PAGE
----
• The net cost uplift factor has reduced to 0.6% (originally expected to be 0.7%). This is made up of an estimated 1.7% inflation, netted off by a 1.1% general efficiency requirement (originally expected at 1.8% and 1.1%). Full details on the assumptions behind this calculation are set out in Annex D of the 2023/25 NHS payment scheme.NHS England, 23-25 NHS payment scheme - amended Annex D Prices and cost adjustments, March 2024 (see section 4 on ‘setting cost uplift and efficiency factors for 2024/25’) 
  • Baseline adjustments have been made to include pay funding issued in 2023/24 on a recurrent basis, non-pay inflation as confirmed during 2023/24, and funding to cover the revenue impact of IFRS 16.
  • Funding announced since the 2024/25 allocations were first released has been added in. This includes funding for ambulance services, urgent and emergency care capacity, and continued Covid-19 testing.
  • Base growth has increased by 1.0% to reflect pressures since the original 2024/25 allocations were published, factoring in a revised growth domestic product (GDP) deflator.
  • ICBs over their target allocation will move more slowly towards target, with convergence values scaled back to 80% of what was in the original allocations. The convergence value has not changed for ICBs that are under their target allocation. 

ICB running cost allowance

NHS England has previously announced that ICBs must reduce their running cost allowance by 30% in real terms by 2025/26, with at least 20% to be delivered in 2024/25.NHS England, Integrated care board running cost allowances: efficiency requirements, March 2023 This requirement still applies but is made more complicated by NHS England delegating services to ICBs. Separate to the planning guidance, NHS England will give ICBs an additional recurrent running cost allowance to reflect the 2023/24 transfer of staff. ICBs will then be held to account against their total running cost allowance (including delegated services).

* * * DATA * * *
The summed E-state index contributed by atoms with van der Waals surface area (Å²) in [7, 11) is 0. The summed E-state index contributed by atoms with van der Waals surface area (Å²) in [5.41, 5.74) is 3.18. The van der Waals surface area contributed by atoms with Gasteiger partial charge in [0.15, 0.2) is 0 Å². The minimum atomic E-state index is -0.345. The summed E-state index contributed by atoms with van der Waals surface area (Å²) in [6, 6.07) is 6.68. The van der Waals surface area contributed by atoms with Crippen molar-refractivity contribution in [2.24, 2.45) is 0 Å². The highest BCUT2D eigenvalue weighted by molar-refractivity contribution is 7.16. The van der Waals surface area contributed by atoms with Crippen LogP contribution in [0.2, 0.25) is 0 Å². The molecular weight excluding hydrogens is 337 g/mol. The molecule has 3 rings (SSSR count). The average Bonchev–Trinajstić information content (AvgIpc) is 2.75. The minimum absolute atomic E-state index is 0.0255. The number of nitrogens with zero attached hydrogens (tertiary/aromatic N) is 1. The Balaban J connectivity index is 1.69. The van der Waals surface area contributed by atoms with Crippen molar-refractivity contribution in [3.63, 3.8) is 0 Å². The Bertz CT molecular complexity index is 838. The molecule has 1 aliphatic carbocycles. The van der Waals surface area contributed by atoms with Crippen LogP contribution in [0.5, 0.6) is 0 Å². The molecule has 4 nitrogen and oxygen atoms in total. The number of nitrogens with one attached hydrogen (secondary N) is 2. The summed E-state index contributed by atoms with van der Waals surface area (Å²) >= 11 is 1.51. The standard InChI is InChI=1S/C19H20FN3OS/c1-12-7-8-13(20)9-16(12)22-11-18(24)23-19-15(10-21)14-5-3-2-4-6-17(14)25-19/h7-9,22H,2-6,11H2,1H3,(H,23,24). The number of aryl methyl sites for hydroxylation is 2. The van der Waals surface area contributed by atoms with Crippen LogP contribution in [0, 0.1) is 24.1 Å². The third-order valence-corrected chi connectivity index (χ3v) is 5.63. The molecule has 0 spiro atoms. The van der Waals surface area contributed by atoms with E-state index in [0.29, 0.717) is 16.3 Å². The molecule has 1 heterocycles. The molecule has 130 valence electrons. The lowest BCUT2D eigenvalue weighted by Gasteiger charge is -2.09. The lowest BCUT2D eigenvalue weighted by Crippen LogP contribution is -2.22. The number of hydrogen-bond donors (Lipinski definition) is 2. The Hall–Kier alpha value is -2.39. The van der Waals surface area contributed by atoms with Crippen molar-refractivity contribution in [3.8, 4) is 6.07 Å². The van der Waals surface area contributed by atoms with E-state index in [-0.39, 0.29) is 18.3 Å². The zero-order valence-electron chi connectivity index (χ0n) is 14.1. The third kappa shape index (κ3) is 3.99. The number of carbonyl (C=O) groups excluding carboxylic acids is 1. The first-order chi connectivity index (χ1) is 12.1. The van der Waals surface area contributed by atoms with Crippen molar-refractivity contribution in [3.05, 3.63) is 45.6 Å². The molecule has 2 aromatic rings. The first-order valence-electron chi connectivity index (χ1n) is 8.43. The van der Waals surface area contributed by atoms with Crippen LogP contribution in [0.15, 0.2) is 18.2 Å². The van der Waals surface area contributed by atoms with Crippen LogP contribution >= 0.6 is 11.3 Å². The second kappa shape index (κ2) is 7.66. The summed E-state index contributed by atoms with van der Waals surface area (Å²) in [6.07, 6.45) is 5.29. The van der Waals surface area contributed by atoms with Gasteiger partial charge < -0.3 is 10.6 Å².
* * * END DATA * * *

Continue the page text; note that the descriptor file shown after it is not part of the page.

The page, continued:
Service Development Fund (SDF) and Elective Recovery Fund (ERF)

SDF and ERF will both continue into 2024/25 in much the same format as in 2023/24. NHS England has streamlined the number of individual allocations it makes by bundling SDF categories together into high-level groupings. Several categories (including for mental health) are still ringfenced, with funding to be returned if it is underspent. Further details are available from NHS England, and each ICB should receive a separate schedule and technical guidance. On the ERF, NHS England has produced additional guidance, which is summarised on page 11 of this document. 

Delegation in 2024/25

Selected acute specialised services are being delegated to ICBs in the East of England, Midlands and North West regions from 1 April 2024. ICBs in other regions will work with NHS England through statutory joint commissioning arrangements, whereby regional commissioners submit their specialised commissioning plans at an ICB level, with approval from the relevant ICBs. (Statutory joint commissioning will also be used for specialised services which are out of scope for delegation in the East of England, Midlands and North West regions.)

NHS England introduced a new allocations methodology for specialised services in 2023/24 and has made further updates in 2024/25. A needs-based formula replaces the previous formula which was based on consumption of services, and convergence requirements mean that funding in some areas will be reduced such that ICBs move towards their fair share.